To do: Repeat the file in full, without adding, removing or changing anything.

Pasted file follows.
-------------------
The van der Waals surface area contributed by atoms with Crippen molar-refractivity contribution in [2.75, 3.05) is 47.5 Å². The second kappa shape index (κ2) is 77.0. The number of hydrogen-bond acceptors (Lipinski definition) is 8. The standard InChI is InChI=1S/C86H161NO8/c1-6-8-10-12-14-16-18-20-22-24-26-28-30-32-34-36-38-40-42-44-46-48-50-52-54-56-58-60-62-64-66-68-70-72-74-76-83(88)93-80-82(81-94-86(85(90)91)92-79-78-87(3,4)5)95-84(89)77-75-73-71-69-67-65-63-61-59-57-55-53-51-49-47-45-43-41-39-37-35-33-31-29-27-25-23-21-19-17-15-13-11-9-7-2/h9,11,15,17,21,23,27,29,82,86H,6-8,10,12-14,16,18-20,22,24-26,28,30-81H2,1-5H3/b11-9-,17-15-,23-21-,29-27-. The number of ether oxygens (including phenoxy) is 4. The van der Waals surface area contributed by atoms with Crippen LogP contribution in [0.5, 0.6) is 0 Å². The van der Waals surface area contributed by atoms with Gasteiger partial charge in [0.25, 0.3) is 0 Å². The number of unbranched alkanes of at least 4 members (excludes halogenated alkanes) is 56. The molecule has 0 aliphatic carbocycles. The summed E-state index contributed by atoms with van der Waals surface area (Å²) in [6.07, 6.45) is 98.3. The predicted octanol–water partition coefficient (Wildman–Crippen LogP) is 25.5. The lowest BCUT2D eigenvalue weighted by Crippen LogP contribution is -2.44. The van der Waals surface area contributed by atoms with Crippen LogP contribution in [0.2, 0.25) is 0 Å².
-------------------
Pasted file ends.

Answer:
The van der Waals surface area contributed by atoms with Crippen molar-refractivity contribution in [2.75, 3.05) is 47.5 Å². The second kappa shape index (κ2) is 77.0. The number of hydrogen-bond acceptors (Lipinski definition) is 8. The standard InChI is InChI=1S/C86H161NO8/c1-6-8-10-12-14-16-18-20-22-24-26-28-30-32-34-36-38-40-42-44-46-48-50-52-54-56-58-60-62-64-66-68-70-72-74-76-83(88)93-80-82(81-94-86(85(90)91)92-79-78-87(3,4)5)95-84(89)77-75-73-71-69-67-65-63-61-59-57-55-53-51-49-47-45-43-41-39-37-35-33-31-29-27-25-23-21-19-17-15-13-11-9-7-2/h9,11,15,17,21,23,27,29,82,86H,6-8,10,12-14,16,18-20,22,24-26,28,30-81H2,1-5H3/b11-9-,17-15-,23-21-,29-27-. The number of ether oxygens (including phenoxy) is 4. The van der Waals surface area contributed by atoms with Crippen LogP contribution in [0.5, 0.6) is 0 Å². The van der Waals surface area contributed by atoms with Gasteiger partial charge in [0.25, 0.3) is 0 Å². The number of unbranched alkanes of at least 4 members (excludes halogenated alkanes) is 56. The molecule has 0 aliphatic carbocycles. The summed E-state index contributed by atoms with van der Waals surface area (Å²) in [6.07, 6.45) is 98.3. The predicted octanol–water partition coefficient (Wildman–Crippen LogP) is 25.5. The lowest BCUT2D eigenvalue weighted by Crippen LogP contribution is -2.44. The van der Waals surface area contributed by atoms with Crippen LogP contribution in [0.2, 0.25) is 0 Å².